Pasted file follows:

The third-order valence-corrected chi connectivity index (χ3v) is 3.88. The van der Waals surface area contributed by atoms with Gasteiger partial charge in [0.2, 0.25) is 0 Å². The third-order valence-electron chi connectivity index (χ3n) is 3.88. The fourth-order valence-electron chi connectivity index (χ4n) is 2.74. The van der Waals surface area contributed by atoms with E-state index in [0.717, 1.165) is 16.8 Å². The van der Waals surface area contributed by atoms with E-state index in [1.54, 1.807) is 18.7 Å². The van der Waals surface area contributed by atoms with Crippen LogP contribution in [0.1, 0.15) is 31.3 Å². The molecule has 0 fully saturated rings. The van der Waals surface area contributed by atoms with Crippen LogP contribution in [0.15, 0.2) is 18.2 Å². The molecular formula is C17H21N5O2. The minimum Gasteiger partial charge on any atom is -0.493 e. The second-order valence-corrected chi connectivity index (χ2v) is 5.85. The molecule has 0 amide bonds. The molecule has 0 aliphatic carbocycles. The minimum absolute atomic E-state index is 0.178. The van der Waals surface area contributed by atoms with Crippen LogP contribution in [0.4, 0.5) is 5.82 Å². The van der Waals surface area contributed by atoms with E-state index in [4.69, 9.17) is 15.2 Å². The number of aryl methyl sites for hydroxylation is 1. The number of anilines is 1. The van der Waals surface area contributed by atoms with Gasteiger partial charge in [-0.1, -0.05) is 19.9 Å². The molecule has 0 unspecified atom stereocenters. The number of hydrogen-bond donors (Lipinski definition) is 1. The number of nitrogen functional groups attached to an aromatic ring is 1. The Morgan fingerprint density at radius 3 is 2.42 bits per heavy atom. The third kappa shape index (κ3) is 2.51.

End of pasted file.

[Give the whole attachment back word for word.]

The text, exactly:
The third-order valence-corrected chi connectivity index (χ3v) is 3.88. The van der Waals surface area contributed by atoms with Gasteiger partial charge in [0.2, 0.25) is 0 Å². The third-order valence-electron chi connectivity index (χ3n) is 3.88. The fourth-order valence-electron chi connectivity index (χ4n) is 2.74. The van der Waals surface area contributed by atoms with E-state index in [0.717, 1.165) is 16.8 Å². The van der Waals surface area contributed by atoms with E-state index in [1.54, 1.807) is 18.7 Å². The van der Waals surface area contributed by atoms with Crippen LogP contribution in [0.1, 0.15) is 31.3 Å². The molecule has 0 fully saturated rings. The van der Waals surface area contributed by atoms with Crippen LogP contribution in [0.15, 0.2) is 18.2 Å². The molecular formula is C17H21N5O2. The minimum Gasteiger partial charge on any atom is -0.493 e. The second-order valence-corrected chi connectivity index (χ2v) is 5.85. The molecule has 0 amide bonds. The molecule has 0 aliphatic carbocycles. The minimum absolute atomic E-state index is 0.178. The van der Waals surface area contributed by atoms with Crippen LogP contribution in [0.4, 0.5) is 5.82 Å². The van der Waals surface area contributed by atoms with E-state index in [4.69, 9.17) is 15.2 Å². The number of aryl methyl sites for hydroxylation is 1. The number of anilines is 1. The van der Waals surface area contributed by atoms with Gasteiger partial charge in [-0.1, -0.05) is 19.9 Å². The molecule has 0 unspecified atom stereocenters. The number of hydrogen-bond donors (Lipinski definition) is 1. The number of nitrogen functional groups attached to an aromatic ring is 1. The Morgan fingerprint density at radius 3 is 2.42 bits per heavy atom. The third kappa shape index (κ3) is 2.51.